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Santa Monica Rents Drop in 2023 After Two-Year Rise


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By Jorge Casuso

January 4, 2024 -- Rents in Santa Monica dropped -4.2 percent last year, after seeing steep rises over the previous two years, according to the latest monthly report by Apartment List.

A -3.5 percent drop in median rent last month, following a -1.7 percent decrease in November, erased a three month-rise between August and October that defied an early seasonal cool-down nationwide.

Santa Monica Rent Growth in 2023

"The recent declines are in line with the rental market’s typical seasonal pattern, as fewer renters are looking to move at this time of year," the report said.

The report adds that "this year’s dip has been a bit sharper than what we normally see," resulting in "slightly cheaper" rents than a year ago.

Santa Monica's -4.2 percent drop over the past 12 months was steeper than the -1.7 percent decrease in California and -1 percent dip nationwide, according to the data.

Currently, the overall median rent in Santa Monica stands at $2,605, based on listings posted on the popular rental website.

That's still 20 percent higher than the $2,170 median rent for the LA metro region based on the 24 cities in LA and Orange counties included in the report.

Newport Beach is now the most expensive city in the region, with a median rent of $3,193. (Marina del Rey, which had a median rent of $4,678 in November, was one of four cities dropped from the latest report.)

Long Beach continued to have the lowest rents in the region, with a median rent of $1,737.

Nationwide, the downward trend in rental prices began in June, when year-over-year rent growth "fell to zero for the first time since the early stages of the pandemic," according to the report.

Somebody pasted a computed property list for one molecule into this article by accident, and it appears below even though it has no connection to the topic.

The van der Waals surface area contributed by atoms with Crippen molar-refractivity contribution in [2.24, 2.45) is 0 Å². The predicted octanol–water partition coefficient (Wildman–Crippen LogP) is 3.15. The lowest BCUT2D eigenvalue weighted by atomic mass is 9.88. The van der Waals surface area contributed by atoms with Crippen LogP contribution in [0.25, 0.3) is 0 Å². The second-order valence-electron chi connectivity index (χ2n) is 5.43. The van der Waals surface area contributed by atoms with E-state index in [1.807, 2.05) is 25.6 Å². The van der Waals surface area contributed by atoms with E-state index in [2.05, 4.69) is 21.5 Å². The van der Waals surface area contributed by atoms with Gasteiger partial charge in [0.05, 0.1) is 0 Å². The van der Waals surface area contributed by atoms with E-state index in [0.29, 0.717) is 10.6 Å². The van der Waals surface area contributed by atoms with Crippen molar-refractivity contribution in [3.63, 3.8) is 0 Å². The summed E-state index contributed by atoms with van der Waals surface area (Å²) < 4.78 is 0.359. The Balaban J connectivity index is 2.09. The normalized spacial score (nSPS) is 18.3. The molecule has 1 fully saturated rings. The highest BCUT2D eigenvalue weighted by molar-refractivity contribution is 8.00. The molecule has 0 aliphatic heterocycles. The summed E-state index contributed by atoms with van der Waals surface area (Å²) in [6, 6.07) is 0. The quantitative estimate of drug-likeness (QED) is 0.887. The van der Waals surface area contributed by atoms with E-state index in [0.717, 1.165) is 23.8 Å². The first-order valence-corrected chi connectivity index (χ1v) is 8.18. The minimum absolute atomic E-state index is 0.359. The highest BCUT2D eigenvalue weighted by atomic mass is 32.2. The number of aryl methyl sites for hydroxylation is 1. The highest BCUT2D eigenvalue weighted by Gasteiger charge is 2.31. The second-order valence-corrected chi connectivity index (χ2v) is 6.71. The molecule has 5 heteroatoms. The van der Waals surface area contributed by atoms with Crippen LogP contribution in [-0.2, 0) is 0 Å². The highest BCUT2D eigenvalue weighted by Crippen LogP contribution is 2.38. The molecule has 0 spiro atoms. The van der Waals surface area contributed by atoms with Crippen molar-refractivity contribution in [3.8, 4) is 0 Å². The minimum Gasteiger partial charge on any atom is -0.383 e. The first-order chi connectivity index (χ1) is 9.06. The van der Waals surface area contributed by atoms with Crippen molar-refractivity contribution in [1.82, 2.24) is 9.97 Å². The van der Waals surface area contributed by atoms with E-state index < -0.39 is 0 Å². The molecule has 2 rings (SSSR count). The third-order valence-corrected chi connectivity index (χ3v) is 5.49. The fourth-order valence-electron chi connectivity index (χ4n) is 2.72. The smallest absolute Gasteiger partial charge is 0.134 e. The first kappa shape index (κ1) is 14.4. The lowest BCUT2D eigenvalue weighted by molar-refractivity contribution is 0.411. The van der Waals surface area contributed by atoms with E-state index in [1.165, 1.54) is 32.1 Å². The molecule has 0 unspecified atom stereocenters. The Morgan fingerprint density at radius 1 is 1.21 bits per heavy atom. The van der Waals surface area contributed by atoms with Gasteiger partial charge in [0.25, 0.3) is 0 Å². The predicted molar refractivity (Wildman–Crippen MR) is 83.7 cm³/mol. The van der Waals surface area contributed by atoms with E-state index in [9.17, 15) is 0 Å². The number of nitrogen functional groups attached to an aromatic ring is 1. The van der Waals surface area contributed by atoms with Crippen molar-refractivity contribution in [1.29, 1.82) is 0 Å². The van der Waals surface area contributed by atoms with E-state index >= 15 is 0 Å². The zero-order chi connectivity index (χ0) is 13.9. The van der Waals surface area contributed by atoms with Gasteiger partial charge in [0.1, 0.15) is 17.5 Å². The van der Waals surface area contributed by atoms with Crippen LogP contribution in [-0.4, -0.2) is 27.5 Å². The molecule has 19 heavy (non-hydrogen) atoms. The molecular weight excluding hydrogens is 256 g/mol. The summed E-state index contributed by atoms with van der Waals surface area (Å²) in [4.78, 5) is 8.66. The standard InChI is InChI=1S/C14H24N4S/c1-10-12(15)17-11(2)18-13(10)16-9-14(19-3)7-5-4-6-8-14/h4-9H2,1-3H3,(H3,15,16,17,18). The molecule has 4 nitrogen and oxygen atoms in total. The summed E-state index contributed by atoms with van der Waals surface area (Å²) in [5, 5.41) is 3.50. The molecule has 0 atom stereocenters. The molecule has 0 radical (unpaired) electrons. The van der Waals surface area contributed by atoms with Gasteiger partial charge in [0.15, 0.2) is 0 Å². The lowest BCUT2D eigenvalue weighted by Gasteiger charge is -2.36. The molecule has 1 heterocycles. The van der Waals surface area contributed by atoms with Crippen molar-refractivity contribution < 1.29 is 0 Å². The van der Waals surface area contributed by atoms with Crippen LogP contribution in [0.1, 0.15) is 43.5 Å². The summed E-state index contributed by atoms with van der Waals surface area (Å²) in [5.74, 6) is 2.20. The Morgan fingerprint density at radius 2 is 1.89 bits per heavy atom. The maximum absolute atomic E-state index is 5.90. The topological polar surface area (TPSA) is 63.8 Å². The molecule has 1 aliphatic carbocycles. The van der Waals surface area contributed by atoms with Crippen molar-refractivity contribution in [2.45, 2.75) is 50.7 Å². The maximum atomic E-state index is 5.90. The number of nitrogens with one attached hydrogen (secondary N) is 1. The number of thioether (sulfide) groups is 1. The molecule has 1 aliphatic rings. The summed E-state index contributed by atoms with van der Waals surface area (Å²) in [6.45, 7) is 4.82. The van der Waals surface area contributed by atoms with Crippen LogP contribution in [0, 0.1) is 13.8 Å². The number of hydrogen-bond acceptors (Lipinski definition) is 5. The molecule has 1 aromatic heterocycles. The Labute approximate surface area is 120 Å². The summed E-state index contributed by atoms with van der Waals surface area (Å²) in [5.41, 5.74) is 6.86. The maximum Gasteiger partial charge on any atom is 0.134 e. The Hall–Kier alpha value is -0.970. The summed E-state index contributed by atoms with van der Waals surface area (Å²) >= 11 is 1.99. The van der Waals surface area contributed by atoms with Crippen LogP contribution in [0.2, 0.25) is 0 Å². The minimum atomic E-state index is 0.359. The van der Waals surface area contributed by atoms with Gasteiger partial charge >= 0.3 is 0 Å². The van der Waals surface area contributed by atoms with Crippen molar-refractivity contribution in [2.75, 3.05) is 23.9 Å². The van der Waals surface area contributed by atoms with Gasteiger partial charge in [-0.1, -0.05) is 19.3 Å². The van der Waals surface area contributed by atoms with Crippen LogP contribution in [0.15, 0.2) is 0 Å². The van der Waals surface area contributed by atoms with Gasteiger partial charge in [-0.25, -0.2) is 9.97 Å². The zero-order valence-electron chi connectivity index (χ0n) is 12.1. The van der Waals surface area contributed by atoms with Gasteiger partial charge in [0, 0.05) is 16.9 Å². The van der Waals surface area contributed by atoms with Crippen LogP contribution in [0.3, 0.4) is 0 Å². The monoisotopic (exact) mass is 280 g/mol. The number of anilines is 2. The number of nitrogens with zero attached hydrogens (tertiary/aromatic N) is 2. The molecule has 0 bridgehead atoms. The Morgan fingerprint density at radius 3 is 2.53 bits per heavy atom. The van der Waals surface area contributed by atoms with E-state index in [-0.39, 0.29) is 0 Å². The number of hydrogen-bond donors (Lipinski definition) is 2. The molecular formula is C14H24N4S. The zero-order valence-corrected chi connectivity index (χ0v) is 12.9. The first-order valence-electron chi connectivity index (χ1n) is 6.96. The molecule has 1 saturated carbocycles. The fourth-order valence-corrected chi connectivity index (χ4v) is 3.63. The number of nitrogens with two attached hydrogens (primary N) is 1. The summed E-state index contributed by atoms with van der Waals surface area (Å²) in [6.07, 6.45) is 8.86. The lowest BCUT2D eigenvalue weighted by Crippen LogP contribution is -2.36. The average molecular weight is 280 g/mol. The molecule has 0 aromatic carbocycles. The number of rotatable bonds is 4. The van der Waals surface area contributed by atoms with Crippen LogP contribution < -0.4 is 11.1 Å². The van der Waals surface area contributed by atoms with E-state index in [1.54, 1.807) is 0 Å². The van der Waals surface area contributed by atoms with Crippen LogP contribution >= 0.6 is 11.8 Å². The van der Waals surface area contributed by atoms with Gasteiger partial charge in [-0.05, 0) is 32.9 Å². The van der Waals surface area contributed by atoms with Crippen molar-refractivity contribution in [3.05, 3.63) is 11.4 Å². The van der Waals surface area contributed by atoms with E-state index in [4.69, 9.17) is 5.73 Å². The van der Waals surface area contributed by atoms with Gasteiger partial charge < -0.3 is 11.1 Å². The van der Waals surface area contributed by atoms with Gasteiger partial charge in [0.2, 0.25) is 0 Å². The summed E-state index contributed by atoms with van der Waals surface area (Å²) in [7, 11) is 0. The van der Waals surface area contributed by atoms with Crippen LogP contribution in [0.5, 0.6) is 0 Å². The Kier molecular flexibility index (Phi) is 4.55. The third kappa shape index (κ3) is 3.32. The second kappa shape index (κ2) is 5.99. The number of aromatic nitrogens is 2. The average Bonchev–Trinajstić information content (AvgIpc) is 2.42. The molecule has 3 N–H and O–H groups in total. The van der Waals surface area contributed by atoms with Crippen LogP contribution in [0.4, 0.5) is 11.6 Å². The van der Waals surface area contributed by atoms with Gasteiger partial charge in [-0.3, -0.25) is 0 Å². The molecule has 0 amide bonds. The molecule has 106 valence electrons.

It has remained "in negative territory" for seven consecutive months.

Annual Change in Median Rents

The slowdown comes after rents skyrocketed in 2021 and 2022, with Santa Monica seeing median rents jump 12.6 percent and 7.3 respectively.

"The price fluctuations that have rocked the rental market over the past three years are largely attributable to changes in the balance between the number of vacant apartments available and the number of renters looking to move into them," the report said.

"Early in the pandemic, the Apartment List Vacancy Index rose to 6.8 percent as many Americans consolidated households and moved in with family amid large job losses and economic uncertainty.

"Then, a suddenly-tight rental market drove rapid rent growth in 2021 and 2022 as more households were competing for a dwindling supply of vacant units," according to the report.

Apartment List researchers predict rents are "likely to fall for at least one more month before rebounding in line with the market’s typical seasonality."

Rental rates in the longer term are harder to predict, according to the report.

"A robust construction pipeline should drive strong supply growth throughout 2024," the report said. "On the other hand, the extent to which demand rebounds or remains sluggish will likely depend on broader macroeconomic conditions."

Apartment List Rent Report data are drawn monthly from the millions of listings on the site, according to the website.

The report calculates one-bedroom and two-bedroom rents and "aims to identify transacted rent prices, as opposed to the listed rent prices." To view the full report click here.

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